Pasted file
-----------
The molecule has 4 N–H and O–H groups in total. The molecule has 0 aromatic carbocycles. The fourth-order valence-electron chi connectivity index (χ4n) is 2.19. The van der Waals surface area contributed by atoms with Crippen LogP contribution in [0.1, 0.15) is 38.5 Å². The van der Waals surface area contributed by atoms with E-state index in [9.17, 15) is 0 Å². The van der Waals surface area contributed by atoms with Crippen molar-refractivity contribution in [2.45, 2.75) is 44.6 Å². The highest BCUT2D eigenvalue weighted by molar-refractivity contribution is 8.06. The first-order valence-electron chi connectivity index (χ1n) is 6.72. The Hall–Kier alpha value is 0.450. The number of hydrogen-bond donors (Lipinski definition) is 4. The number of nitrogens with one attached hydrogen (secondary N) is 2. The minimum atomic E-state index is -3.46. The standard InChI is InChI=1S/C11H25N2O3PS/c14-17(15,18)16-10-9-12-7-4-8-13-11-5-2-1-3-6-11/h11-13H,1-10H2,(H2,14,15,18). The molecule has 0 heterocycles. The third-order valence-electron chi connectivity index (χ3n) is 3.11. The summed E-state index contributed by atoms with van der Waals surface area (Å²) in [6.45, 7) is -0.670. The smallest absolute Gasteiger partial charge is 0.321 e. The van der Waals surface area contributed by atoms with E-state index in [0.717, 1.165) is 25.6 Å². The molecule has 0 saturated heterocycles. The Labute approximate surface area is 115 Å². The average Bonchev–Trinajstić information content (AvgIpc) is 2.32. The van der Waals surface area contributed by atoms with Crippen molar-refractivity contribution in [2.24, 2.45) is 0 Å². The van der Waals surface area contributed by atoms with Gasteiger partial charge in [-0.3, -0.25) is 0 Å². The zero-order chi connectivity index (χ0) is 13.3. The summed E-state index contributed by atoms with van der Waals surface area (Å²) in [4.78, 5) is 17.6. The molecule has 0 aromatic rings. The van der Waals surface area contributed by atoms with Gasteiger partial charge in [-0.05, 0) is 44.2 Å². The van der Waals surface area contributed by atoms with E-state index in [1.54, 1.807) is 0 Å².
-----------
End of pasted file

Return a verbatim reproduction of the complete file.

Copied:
The molecule has 4 N–H and O–H groups in total. The molecule has 0 aromatic carbocycles. The fourth-order valence-electron chi connectivity index (χ4n) is 2.19. The van der Waals surface area contributed by atoms with Crippen LogP contribution in [0.1, 0.15) is 38.5 Å². The van der Waals surface area contributed by atoms with E-state index in [9.17, 15) is 0 Å². The van der Waals surface area contributed by atoms with Crippen molar-refractivity contribution in [2.45, 2.75) is 44.6 Å². The highest BCUT2D eigenvalue weighted by molar-refractivity contribution is 8.06. The first-order valence-electron chi connectivity index (χ1n) is 6.72. The Hall–Kier alpha value is 0.450. The number of hydrogen-bond donors (Lipinski definition) is 4. The number of nitrogens with one attached hydrogen (secondary N) is 2. The minimum atomic E-state index is -3.46. The standard InChI is InChI=1S/C11H25N2O3PS/c14-17(15,18)16-10-9-12-7-4-8-13-11-5-2-1-3-6-11/h11-13H,1-10H2,(H2,14,15,18). The molecule has 0 heterocycles. The third-order valence-electron chi connectivity index (χ3n) is 3.11. The summed E-state index contributed by atoms with van der Waals surface area (Å²) in [6.45, 7) is -0.670. The smallest absolute Gasteiger partial charge is 0.321 e. The van der Waals surface area contributed by atoms with E-state index in [0.717, 1.165) is 25.6 Å². The molecule has 0 saturated heterocycles. The Labute approximate surface area is 115 Å². The average Bonchev–Trinajstić information content (AvgIpc) is 2.32. The van der Waals surface area contributed by atoms with Crippen molar-refractivity contribution in [2.24, 2.45) is 0 Å². The van der Waals surface area contributed by atoms with Gasteiger partial charge in [-0.3, -0.25) is 0 Å². The zero-order chi connectivity index (χ0) is 13.3. The summed E-state index contributed by atoms with van der Waals surface area (Å²) in [4.78, 5) is 17.6. The molecule has 0 aromatic rings. The van der Waals surface area contributed by atoms with Gasteiger partial charge in [-0.05, 0) is 44.2 Å². The van der Waals surface area contributed by atoms with E-state index in [1.54, 1.807) is 0 Å².